We’re in the middle of getting our condo totally ready to rent out while we are gone.  We are also getting the house in The Netherlands totally ready for us to move into in January.  It’s a pretty stressful time in our lives, but if we take the list one thing at a time, we’ll get it all done.

Here are some of the things on our list:

  • Get haircuts before leaving
  • Go to doctors right before leaving.  Samuel will be so happy to have one last shot before moving.
  • Get luggage and start packing up our house.  We’ll need to get things into many bags and have some bags to live out of for the next few weeks.
  • Cancel things like internet, utilities, phone, etc

Getting all this done is a bit stressful.  There is an added stress of saying goodbye to family and friends.  We never have enough time to see everyone, and that is extremely hard on us.  Every goodbye is difficult, and they seem to get harder instead of easier.  This one will be even harder since we’ll be taking a baby away from family.  As excited as I am about getting back to The Netherlands and sleeping on my own bed, having my couch again, getting our dog back, etc, I’m dreading the goodbye when we leave our family again.

Nov '14

Househunters International

When we prepared to go to The Netherlands several years ago, we went around to many churches to gain prayer and financial support.  Inevitably, someone would ask me if I had seen the show How It’s Made.  There was an episode where they showed how wooden shoes are made. During this past year, I often got asked if I ever watched the show Househunters International.  Up to that point, I hadn’t.  There has been at least one episode in The Netherlands, and I thought that I’d watch it to see what it was like.  The episode I saw was in Amsterdam.  Grace thought that they should feature us looking for a house in Leiden.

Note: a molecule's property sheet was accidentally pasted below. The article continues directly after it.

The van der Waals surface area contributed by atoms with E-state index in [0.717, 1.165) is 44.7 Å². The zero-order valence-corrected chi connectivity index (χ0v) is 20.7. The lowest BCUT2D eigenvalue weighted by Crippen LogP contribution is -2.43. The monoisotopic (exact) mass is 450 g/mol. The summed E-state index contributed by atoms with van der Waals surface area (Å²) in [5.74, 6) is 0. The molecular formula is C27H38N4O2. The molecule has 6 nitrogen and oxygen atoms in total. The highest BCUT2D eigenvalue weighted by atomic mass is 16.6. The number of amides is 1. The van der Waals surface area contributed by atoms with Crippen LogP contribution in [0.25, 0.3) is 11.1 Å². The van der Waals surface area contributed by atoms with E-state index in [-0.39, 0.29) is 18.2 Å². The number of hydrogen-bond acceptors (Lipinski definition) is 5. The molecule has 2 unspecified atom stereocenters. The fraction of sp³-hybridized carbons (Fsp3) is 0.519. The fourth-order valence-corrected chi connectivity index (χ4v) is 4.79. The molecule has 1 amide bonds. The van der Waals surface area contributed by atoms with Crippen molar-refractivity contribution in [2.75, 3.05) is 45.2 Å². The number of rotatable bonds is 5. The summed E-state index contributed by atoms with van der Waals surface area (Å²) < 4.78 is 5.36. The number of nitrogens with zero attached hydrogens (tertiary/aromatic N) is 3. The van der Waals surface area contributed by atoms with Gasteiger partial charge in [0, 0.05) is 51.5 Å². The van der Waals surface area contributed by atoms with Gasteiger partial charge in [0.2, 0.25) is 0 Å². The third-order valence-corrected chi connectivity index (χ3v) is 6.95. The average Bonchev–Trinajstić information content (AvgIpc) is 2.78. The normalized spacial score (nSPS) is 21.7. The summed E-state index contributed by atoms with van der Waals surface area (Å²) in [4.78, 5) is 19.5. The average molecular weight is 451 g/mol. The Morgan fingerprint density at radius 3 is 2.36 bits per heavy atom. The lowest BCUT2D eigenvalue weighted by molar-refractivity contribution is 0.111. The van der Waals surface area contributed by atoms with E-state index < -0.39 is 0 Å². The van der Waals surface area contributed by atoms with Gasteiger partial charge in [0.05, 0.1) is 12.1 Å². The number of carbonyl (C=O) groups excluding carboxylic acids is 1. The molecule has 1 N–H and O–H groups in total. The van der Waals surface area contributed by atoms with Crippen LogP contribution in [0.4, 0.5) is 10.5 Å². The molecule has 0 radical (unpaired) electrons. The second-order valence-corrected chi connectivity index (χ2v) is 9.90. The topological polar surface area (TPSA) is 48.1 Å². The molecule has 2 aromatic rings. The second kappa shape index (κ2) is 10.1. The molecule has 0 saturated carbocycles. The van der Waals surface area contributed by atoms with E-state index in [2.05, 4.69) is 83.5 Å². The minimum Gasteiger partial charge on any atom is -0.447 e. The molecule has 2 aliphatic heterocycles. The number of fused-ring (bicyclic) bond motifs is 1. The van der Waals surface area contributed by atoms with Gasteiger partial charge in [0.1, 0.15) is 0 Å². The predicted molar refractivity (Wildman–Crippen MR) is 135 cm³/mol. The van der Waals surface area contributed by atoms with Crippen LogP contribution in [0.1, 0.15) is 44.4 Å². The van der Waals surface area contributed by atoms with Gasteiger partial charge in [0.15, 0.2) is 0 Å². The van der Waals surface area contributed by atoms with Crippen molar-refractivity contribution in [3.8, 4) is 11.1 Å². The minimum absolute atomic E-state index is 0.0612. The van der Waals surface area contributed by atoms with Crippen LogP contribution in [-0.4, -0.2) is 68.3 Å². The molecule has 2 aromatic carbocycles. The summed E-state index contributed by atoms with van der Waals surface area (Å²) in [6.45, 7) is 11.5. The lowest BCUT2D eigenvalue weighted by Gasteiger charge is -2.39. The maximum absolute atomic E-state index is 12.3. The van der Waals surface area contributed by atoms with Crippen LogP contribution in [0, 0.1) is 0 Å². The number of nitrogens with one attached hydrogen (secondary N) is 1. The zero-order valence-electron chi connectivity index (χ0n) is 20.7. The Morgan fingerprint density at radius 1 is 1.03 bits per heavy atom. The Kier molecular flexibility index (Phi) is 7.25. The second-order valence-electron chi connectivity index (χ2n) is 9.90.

On November 1, Mike went to The Netherlands for some meetings, which all went well.  He was there for 3 1/2 weeks.  We were hoping that he could get housing arranged for us as well.  Looking online in the weeks before he left, we found some houses that were possibilities.  Every time he contacted a realtor about them, they were already taken.  We didn’t have  a lot of hope that he would actually be able to do it.

While he was there, Mike checked websites daily.  One day, he saw a house in the area of Leiden that we’ve been praying about moving to.  He called the realtor and was the first person to see the house.  We put an offer in to rent it and got it.  He was able to get everything arranged during the time he was there, so we should be able to have our furniture (currently in storage) delivered  very soon after we go back.

Getting housing in The Netherlands is a little different than it is here in the US.  First of all, there are often no lighting fixtures in the houses.  We’ve lived in two houses in The Netherlands before, and all the lighting fixtures were taken when the tenants left.  We were responsible for putting up our own.  Also, in a house, if there is no flooring, you are responsible for putting it in.  When you leave, you are also responsible for taking it with you.  Fortunately, the house we got comes with flooring.  That not only saves a lot of headache; it also saves money.

Mike, Grace and I have watched some Househunters and also the International show.  We usually get annoyed with the people who demand “needs.” Often, the people in other countries aren’t realizing difference in cultures and that some things just aren’t available.  We have lived in The Netherlands for a while, so we know what to expect.  Mike and I made a list of things we would really like, but they weren’t necessarily deal-breakers.  What was on our list? Good living room for meetings/Bible studies/etc – CHECK. Three bedrooms and an attic (Attics are usually large rooms that can serve as an additional bedroom.  We have so many people through that it has definitely come in handy.) – CHECK. A backyard that our dog will be contained in – CHECK.  A good sized kitchen (I use my kitchen also for a cooking Bible study group, so an open kitchen would be even better) – CHECK. Storage space (mostly for puppets and ministry supplies) – CHECK. A bus stop nearby (With one car, having public transportation around is extremely helpful.) – CHECK.